But then we played a college where it looked like we were playing a rec room. That was one of the most fun shows of the tour. We feel just at home in a small dive bar as we do on some of the stages we've played, like Webster Hall or Music Hall of Williamsburg or the Mohawk in Austin. Someone from Toronto told us that the Ramones had played on the stage that we played on in Toronto eight times, and I was pretty stoked about that.

Going back to the album cover a moment, It's nice touch that you have "mono" underneath the picture on the right because obviously the album was recorded in mono, and the word on the front isn't just some sort of affectation of visual style.

I think ten seconds after we decided to do it in mono, someone was like, "We've got to put 'mono' on this cover." I think that we were just as excited to put that on the cover as we were to do it in mono. I don't think that Ty or Eric Bauer -- the engineer for the album -- I don't think either of them had recorded in mono for a long time.

And after we finally did it that way and heard the mixes, and it sounded exactly the way we wanted it to, it was kind of cool to see them get excited about it. "Oh, man, we've got to do this again. Now I want to do a record in mono!" That's pretty cool to have people that are that esteemed when it comes to recording bands and have massive recording outputs to say it was a good idea.

What do you like about that mono sound?

It just fit a lot more what we're trying to do. If you listen to a lot of '70s post-punk and punk bands, that's what they were doing, too. I just really like that style a lot more than stereo. Sometimes I listen to something in stereo, and I don't really know what's happening. I think it comes from having a shitty stereo system my whole life, where I didn't even know that I was listening to stuff in mono because my stereo was shitty.

So that sounds good to me. I think that's the case with everyone else. Everyone is used to listening to records on an old turntable with an old receiver. So what you're used to isn't some super hi-fi production. You're used to listening to records on your thrift store turntable. So it just kind of made sense. It's a working class sound.

Obviously you draw inspiration from a broad swath of music from across decades. What got you interested in exploring music that broadly and deeply?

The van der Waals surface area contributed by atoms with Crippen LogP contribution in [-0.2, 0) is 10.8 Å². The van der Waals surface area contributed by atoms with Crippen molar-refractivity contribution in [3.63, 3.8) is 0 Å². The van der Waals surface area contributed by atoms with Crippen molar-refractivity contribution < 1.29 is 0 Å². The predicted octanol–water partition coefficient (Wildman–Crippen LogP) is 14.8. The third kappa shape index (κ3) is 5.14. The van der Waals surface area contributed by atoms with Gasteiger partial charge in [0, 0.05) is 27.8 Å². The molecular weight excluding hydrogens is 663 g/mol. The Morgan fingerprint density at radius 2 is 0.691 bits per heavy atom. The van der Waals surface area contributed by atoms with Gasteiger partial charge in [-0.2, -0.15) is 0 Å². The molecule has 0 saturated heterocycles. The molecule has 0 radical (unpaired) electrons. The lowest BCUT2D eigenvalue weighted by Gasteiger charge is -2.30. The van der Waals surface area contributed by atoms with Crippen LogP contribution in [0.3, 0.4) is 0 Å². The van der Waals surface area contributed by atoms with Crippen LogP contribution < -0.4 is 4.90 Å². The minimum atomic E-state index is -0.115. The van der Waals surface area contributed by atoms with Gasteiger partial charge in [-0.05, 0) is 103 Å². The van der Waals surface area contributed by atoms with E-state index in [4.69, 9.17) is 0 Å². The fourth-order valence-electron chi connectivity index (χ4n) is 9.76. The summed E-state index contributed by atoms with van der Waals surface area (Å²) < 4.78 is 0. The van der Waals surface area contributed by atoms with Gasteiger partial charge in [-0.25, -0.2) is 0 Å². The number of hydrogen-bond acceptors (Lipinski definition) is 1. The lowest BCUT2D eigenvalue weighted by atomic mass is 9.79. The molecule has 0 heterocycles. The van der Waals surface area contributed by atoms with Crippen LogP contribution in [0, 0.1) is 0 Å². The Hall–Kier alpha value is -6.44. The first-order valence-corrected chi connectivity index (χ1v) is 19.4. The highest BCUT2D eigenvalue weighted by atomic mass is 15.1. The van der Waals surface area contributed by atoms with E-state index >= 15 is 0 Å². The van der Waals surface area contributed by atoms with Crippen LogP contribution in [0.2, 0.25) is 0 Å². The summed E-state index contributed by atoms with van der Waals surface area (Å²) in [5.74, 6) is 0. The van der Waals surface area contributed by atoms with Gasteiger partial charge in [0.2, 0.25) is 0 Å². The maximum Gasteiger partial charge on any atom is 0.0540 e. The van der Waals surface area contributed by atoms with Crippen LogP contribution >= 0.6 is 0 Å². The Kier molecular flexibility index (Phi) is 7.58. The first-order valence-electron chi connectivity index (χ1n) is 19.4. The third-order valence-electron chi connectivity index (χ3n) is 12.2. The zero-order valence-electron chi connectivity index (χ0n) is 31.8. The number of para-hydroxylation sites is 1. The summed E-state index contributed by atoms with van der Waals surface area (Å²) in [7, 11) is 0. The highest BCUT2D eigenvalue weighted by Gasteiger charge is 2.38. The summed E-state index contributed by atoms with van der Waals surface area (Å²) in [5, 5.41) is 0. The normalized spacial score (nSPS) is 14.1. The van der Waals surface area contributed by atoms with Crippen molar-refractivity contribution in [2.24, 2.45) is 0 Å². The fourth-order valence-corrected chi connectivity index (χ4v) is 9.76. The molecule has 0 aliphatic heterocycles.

I think one of the things that makes this work so well is that we're all obsessed with music and not just punk. There's not a single day when we hang out or have band practice that we're not listening to music. Someone will play a record or play something on their phone -- that's a big part of what we do, showing each other good music. When we go in to the practice room, we're drawing from broad influences because we're all so open-minded when it comes to music.

I know people that seem to only listen to punk music or only listen to garage. I'm kind of too old for that. I think it's important to try to listen to as much different stuff as you possibly can because you never know what is going to inspire you. I think that helps a lot when you're so close-minded, where you're like, "How did The Swell Maps create this sound on their second record. Let me sit in here until I get that exactly right." It's not like that at all.

Your band is often described as punk, post-punk or garage because of your associations with other bands that some people like to put in one of those categories, as well. You're obviously inspired by so much different music. Do you think of your band as belonging in any specific genre or milieu?

I think it's a punk band, but it's also a rock and roll band. I think the garage comparisons come because Goner is such an integral part of the garage rock scene, and they have fans worldwide because of the garage rock records they put out. But they've put out a lot of other stuff, too, weird stuff. I think they're getting to the point now where they're more interested in stuff like that, which is really cool.

Obviously it's a punk band but there are a lot of elements of psychedelic rock, too. So I think the easiest way to describe it as just as a serious rock and roll band, no frills, raw.

Listening to your record there is a bit that is reminiscent of the Cramps, and what were they? You can't put a genre title on that band because it's not just one thing.

Yeah, we've all been listening to punk for years and there's so many different elements of rock and roll, blues, soul and psychedelic that goes into punk that kinda gets overlooked, I think. So maybe with us those elements are more accessible.

Ex-Cult, with Ty Segall and Thee Dang Dangs, 9 p.m. Tuesday, February 12, hi-dive, 7 S. Broadway, $12, 303-733-0230, 21+